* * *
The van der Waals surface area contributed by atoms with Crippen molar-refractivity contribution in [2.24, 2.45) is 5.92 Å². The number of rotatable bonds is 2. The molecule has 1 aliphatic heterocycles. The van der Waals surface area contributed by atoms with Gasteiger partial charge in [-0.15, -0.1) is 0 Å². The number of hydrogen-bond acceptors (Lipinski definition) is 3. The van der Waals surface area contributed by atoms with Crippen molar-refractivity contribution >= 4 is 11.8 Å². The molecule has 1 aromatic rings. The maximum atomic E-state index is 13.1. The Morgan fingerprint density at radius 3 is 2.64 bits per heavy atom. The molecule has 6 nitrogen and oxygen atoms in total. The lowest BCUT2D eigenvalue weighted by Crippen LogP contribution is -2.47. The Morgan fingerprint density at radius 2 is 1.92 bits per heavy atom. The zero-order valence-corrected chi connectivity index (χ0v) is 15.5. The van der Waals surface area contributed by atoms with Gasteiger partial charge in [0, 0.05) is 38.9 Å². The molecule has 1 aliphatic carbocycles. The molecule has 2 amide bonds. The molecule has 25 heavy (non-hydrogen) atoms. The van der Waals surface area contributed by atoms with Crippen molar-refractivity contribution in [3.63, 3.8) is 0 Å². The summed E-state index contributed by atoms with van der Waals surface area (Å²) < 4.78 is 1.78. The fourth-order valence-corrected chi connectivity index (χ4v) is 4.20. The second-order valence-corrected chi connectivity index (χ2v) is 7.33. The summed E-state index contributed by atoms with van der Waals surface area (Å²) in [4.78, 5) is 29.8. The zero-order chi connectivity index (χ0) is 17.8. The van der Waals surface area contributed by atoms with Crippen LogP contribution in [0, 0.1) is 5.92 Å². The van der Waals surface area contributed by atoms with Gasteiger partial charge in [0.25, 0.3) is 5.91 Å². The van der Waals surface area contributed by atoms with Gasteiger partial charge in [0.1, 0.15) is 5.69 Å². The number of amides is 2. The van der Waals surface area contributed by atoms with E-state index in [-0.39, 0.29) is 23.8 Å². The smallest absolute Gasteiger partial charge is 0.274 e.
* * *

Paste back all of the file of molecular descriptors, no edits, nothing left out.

The van der Waals surface area contributed by atoms with Crippen molar-refractivity contribution in [2.24, 2.45) is 5.92 Å². The number of rotatable bonds is 2. The molecule has 1 aliphatic heterocycles. The van der Waals surface area contributed by atoms with Gasteiger partial charge in [-0.15, -0.1) is 0 Å². The number of hydrogen-bond acceptors (Lipinski definition) is 3. The van der Waals surface area contributed by atoms with Crippen molar-refractivity contribution >= 4 is 11.8 Å². The molecule has 1 aromatic rings. The maximum atomic E-state index is 13.1. The Morgan fingerprint density at radius 3 is 2.64 bits per heavy atom. The molecule has 6 nitrogen and oxygen atoms in total. The lowest BCUT2D eigenvalue weighted by Crippen LogP contribution is -2.47. The Morgan fingerprint density at radius 2 is 1.92 bits per heavy atom. The zero-order valence-corrected chi connectivity index (χ0v) is 15.5. The van der Waals surface area contributed by atoms with Gasteiger partial charge in [0, 0.05) is 38.9 Å². The molecule has 1 aliphatic carbocycles. The molecule has 2 amide bonds. The molecule has 25 heavy (non-hydrogen) atoms. The van der Waals surface area contributed by atoms with Crippen molar-refractivity contribution in [3.63, 3.8) is 0 Å². The summed E-state index contributed by atoms with van der Waals surface area (Å²) < 4.78 is 1.78. The fourth-order valence-corrected chi connectivity index (χ4v) is 4.20. The second-order valence-corrected chi connectivity index (χ2v) is 7.33. The summed E-state index contributed by atoms with van der Waals surface area (Å²) in [4.78, 5) is 29.8. The zero-order chi connectivity index (χ0) is 17.8. The van der Waals surface area contributed by atoms with Crippen LogP contribution in [0, 0.1) is 5.92 Å². The van der Waals surface area contributed by atoms with Gasteiger partial charge in [0.25, 0.3) is 5.91 Å². The van der Waals surface area contributed by atoms with Gasteiger partial charge in [0.1, 0.15) is 5.69 Å². The number of amides is 2. The van der Waals surface area contributed by atoms with E-state index in [-0.39, 0.29) is 23.8 Å². The smallest absolute Gasteiger partial charge is 0.274 e.